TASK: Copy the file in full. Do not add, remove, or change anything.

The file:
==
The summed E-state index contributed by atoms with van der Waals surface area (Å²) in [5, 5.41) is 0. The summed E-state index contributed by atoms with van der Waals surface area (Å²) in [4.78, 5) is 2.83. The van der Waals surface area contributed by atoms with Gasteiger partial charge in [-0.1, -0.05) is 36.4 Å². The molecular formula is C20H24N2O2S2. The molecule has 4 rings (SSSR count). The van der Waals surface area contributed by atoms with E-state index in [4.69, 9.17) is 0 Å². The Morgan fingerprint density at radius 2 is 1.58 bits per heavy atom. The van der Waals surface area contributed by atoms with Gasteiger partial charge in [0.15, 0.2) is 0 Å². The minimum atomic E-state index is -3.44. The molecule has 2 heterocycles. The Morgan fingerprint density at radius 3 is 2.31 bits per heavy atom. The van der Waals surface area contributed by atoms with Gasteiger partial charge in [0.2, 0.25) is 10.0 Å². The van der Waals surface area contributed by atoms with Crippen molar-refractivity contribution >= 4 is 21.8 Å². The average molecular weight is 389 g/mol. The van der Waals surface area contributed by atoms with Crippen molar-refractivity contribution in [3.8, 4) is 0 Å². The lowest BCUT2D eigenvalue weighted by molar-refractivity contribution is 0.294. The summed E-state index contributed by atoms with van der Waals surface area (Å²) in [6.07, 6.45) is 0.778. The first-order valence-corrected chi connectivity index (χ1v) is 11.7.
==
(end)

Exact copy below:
The summed E-state index contributed by atoms with van der Waals surface area (Å²) in [5, 5.41) is 0. The summed E-state index contributed by atoms with van der Waals surface area (Å²) in [4.78, 5) is 2.83. The van der Waals surface area contributed by atoms with Gasteiger partial charge in [-0.1, -0.05) is 36.4 Å². The molecular formula is C20H24N2O2S2. The molecule has 4 rings (SSSR count). The van der Waals surface area contributed by atoms with E-state index in [4.69, 9.17) is 0 Å². The Morgan fingerprint density at radius 2 is 1.58 bits per heavy atom. The van der Waals surface area contributed by atoms with Gasteiger partial charge in [0.15, 0.2) is 0 Å². The minimum atomic E-state index is -3.44. The molecule has 2 heterocycles. The Morgan fingerprint density at radius 3 is 2.31 bits per heavy atom. The van der Waals surface area contributed by atoms with Gasteiger partial charge in [0.2, 0.25) is 10.0 Å². The van der Waals surface area contributed by atoms with Crippen molar-refractivity contribution >= 4 is 21.8 Å². The average molecular weight is 389 g/mol. The van der Waals surface area contributed by atoms with Crippen molar-refractivity contribution in [3.8, 4) is 0 Å². The lowest BCUT2D eigenvalue weighted by molar-refractivity contribution is 0.294. The summed E-state index contributed by atoms with van der Waals surface area (Å²) in [6.07, 6.45) is 0.778. The first-order valence-corrected chi connectivity index (χ1v) is 11.7.